There are two other common barn styles used to house Canadian dairy cows:
- Free-stall barns are open-concept where cows move around freely, and go to a central milking area, called a parlour, two or three times a day at a set time to be milked by farmers. To keep cows comfortable, many farmers have large fans and backscratching stations, and robots that travel the alleys pushing feed closer for the cows to eat.
- Tie-stall barns have an individual stall for each cow, with bedding, and cows are milked in their stalls. The farmer brings feed to the cows in their stalls.
Did you know? The average dairy cow produces 10,909 litres of milk every year! Some dairy farmers will let their cows out onto pastures in spring, summer and fall. When it rains or is too hot, though, cows generally prefer the comfort of a cool, well-ventilated barn.
Dairy cows—those raised to produce milk—are leaner than their beef cattle cousins, as they put their energy into making milk instead of gaining weight by building fat and muscle.
Holsteins are the most popular milking cows in Canada, and are easily recognizable by their black and white spotted hides. Other common dairy breeds in Canada are Jersey, Ayrshire, Brown Swiss, Guernsey, Milking Shorthorn, and Canadienne.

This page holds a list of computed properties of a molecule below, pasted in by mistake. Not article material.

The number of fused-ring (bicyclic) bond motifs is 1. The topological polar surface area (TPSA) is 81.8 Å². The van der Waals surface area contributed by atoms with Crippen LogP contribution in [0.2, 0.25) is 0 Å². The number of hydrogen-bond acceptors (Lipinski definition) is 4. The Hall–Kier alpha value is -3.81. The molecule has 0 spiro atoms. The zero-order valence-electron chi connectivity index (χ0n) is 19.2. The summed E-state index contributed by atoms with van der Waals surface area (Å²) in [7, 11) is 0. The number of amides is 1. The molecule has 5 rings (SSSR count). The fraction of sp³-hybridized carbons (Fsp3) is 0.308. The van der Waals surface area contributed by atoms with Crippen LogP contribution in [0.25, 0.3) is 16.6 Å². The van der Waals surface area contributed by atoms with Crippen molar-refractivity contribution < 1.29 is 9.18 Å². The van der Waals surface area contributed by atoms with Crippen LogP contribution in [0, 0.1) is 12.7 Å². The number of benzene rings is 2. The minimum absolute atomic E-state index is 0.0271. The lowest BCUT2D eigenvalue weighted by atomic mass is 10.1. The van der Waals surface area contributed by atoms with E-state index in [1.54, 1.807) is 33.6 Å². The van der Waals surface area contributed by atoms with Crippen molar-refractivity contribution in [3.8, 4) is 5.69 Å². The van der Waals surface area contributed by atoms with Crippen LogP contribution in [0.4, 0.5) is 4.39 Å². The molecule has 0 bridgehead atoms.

Did you know that more and more Canadian farmers are using robots to milk their cows? Cows move around freely inside the barn, and it’s up to them to choose when and how often they go to a robot, where they are milked by an automatic machine. The robot keeps track of how many times a day each cow has been milked, how much milk she has produced, and can track how much feed she has eaten. That means that the robot can let farmers know if a cow might be sick, if she isn’t giving as much milk, or isn’t coming to the robot to be milked as often.
In all barns, milk flows through pipes into a large milk tank, called a bulk tank, where it is cooled and stored until the milk truck comes—every two days on most Canadian farms—to pick it up and take it to a dairy processing plant.
Quick fact: Some cows naturally produce milk with the A2 version of beta-casein rather than A1. Some studies suggest that this A2 milk can have a beneficial impact on human gut health, making it popular with people who have gastrointestinal sensitivities to regular dairy milk on the market. A few dairies in Canada have started selling this type of milk to meet consumer demand.
On some farms, calves live in small white structures outside the barn called “hutches” in the first few weeks of life, while their immune systems aren’t yet fully developed. This separation is to protect them against bacteria and germs, and to make sure they get a strong, healthy start until they are big enough to move from the hutches into group housing with other calves. Once they’re old enough, the females will have calves of their own and become part of the farm’s milking herd.